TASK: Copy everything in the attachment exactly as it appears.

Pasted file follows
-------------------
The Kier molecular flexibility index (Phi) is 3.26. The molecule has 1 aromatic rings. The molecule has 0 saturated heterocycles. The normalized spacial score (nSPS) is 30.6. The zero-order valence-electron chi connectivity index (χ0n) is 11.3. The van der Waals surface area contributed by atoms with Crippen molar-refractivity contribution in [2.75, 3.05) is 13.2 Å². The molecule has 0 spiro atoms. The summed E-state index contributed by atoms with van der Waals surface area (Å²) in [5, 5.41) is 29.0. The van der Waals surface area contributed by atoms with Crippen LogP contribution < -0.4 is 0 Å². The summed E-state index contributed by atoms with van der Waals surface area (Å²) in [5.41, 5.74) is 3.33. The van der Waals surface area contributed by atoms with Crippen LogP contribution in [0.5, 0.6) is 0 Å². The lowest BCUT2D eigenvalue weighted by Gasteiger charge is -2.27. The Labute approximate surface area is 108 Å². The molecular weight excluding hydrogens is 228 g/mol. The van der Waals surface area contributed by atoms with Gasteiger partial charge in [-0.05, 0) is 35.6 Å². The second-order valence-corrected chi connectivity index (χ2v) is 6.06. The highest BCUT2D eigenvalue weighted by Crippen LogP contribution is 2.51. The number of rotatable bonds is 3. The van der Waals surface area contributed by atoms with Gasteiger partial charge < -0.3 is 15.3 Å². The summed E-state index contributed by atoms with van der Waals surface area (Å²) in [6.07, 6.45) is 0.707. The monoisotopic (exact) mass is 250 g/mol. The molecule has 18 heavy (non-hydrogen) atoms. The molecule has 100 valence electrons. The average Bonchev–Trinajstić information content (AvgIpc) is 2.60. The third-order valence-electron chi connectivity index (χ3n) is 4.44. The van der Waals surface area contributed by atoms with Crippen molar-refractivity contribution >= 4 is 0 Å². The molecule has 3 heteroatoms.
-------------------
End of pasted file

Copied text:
The Kier molecular flexibility index (Phi) is 3.26. The molecule has 1 aromatic rings. The molecule has 0 saturated heterocycles. The normalized spacial score (nSPS) is 30.6. The zero-order valence-electron chi connectivity index (χ0n) is 11.3. The van der Waals surface area contributed by atoms with Crippen molar-refractivity contribution in [2.75, 3.05) is 13.2 Å². The molecule has 0 spiro atoms. The summed E-state index contributed by atoms with van der Waals surface area (Å²) in [5, 5.41) is 29.0. The van der Waals surface area contributed by atoms with Crippen LogP contribution < -0.4 is 0 Å². The summed E-state index contributed by atoms with van der Waals surface area (Å²) in [5.41, 5.74) is 3.33. The van der Waals surface area contributed by atoms with Crippen LogP contribution in [0.5, 0.6) is 0 Å². The lowest BCUT2D eigenvalue weighted by Gasteiger charge is -2.27. The Labute approximate surface area is 108 Å². The molecular weight excluding hydrogens is 228 g/mol. The van der Waals surface area contributed by atoms with Gasteiger partial charge in [-0.05, 0) is 35.6 Å². The second-order valence-corrected chi connectivity index (χ2v) is 6.06. The highest BCUT2D eigenvalue weighted by Crippen LogP contribution is 2.51. The number of rotatable bonds is 3. The van der Waals surface area contributed by atoms with Gasteiger partial charge < -0.3 is 15.3 Å². The summed E-state index contributed by atoms with van der Waals surface area (Å²) in [6.07, 6.45) is 0.707. The monoisotopic (exact) mass is 250 g/mol. The molecule has 18 heavy (non-hydrogen) atoms. The molecule has 100 valence electrons. The average Bonchev–Trinajstić information content (AvgIpc) is 2.60. The third-order valence-electron chi connectivity index (χ3n) is 4.44. The van der Waals surface area contributed by atoms with Crippen molar-refractivity contribution >= 4 is 0 Å². The molecule has 3 heteroatoms.